Susanne Delaney similarly made a 13 minute video targeting MEP candidate Umar Al Qadri. This video was originally shared with a lengthy message, which asked “Do you believe Al Qadri would represent Irish people? Do you believe this is, in any way, his intent? Do you think he has integrated? Or would he afford us religious freedoms if muslims ruled Ireland? Do you believe he may be trying to usurp the Irish and our culture and heritage?”. In another post, Delaney describes a campaign video in which Al Qadri speaks Irish, stands outside the GPO and invokes the revolutionary spirit of 1916, as “manipulation” and “gaslighting” of the Irish people. She goes on to claim “They did not die so they could see a Pakistani born Muslim using our historical monuments to his advantage”. Another post shared by Delaney titled “Irish Ride… Ukranian Passengers” discusses the incoming means testing of Ukranian asylum seekers. The post largely focuses on one Ukranian migrant who was interviewed and spoke out against this change. Delaney suggests she return to Ukraine which she claims is more affordable and has a “booming” tourism industry (while Ireland is described as “floundering”). The post goes on to chastise Ukranians for failing to acknowledge that their needs have been prioritized over the needs of native Irish citizens, and ends by warning that there will be Ukranian candidates in the upcoming local elections with “enough of their own to vote for them.” These candidates, she claims, won’t prioritise the needs of those who welcomed them. The post has been viewed on X 62k times, and been shared over 450 times.

These examples demonstrate that being independent of a media organization does not necessarily ensure freedom from biases for citizen journalists, or that there is any more truth to the stories they share. They are highlighting stories that are in service to the anti-immigration campaigns they are running, many of which are based on rumours, hearsay, and uncited allegations, without doing any due diligence to ensure their “sources” are accurate or trustworthy. Despite the lack of substance in these posts and videos, they are being seen and shared, and are no doubt contributing to a culture of suspicion and fear around migrants in Ireland. Factchecks from the mainstream media are unlikely to have any impact, as the targets for this kind of campaigning are likely to be those who are inherently distrustful of traditional news organizations. Indeed, the countless existing articles debunking the claims made by citizen journalists do not appear to have done any lasting reputational damage.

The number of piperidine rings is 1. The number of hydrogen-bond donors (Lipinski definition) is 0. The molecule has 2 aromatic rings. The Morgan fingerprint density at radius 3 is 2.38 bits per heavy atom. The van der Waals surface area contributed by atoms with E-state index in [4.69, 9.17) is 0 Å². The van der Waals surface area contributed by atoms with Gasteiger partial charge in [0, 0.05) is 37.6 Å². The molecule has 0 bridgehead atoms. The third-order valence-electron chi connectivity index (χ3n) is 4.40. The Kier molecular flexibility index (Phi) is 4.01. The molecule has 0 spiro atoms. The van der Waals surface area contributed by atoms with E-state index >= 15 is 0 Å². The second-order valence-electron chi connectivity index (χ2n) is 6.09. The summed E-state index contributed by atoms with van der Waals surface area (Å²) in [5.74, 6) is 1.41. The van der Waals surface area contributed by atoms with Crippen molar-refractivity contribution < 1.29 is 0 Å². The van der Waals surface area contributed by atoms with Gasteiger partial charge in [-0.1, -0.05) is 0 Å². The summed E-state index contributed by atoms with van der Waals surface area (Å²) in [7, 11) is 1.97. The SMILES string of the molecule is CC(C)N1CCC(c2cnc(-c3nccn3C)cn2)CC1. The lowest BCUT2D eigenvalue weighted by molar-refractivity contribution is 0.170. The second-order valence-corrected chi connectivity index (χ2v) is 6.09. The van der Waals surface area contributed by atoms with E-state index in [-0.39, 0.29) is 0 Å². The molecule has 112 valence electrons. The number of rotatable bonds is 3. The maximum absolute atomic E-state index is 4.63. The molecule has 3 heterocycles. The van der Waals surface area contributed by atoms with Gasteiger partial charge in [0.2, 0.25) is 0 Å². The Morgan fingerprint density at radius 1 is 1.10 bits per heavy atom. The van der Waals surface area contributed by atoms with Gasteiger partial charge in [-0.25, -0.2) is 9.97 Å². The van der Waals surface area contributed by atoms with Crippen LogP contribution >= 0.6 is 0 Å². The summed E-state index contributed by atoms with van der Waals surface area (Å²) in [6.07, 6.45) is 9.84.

More worrying however, are the attempts by these citizen journalist candidates to convince their audiences that migrant candidates are incapable of working in the interests of the Irish population, or that any attempts to court the migrant vote – from migrant candidates or otherwise – is tantamount to gerrymandering or vote fixing. While fearmongering about the Irish governments immigration policies can at least theoretically be connected to social issues, such as access to housing and healthcare, suggesting a candidate is unable to represent the people of Ireland because of their nationality or religion is purely racist. These dishonest, xenophobic tactics have received little attention to date. The reshares and comments suggest it plays well with the candidates existing audiences, although it remains to be seen how this will be received by the more moderate anti-immigration electorate to whom these candidates will need to appeal, or indeed, whether they will be made aware of it all.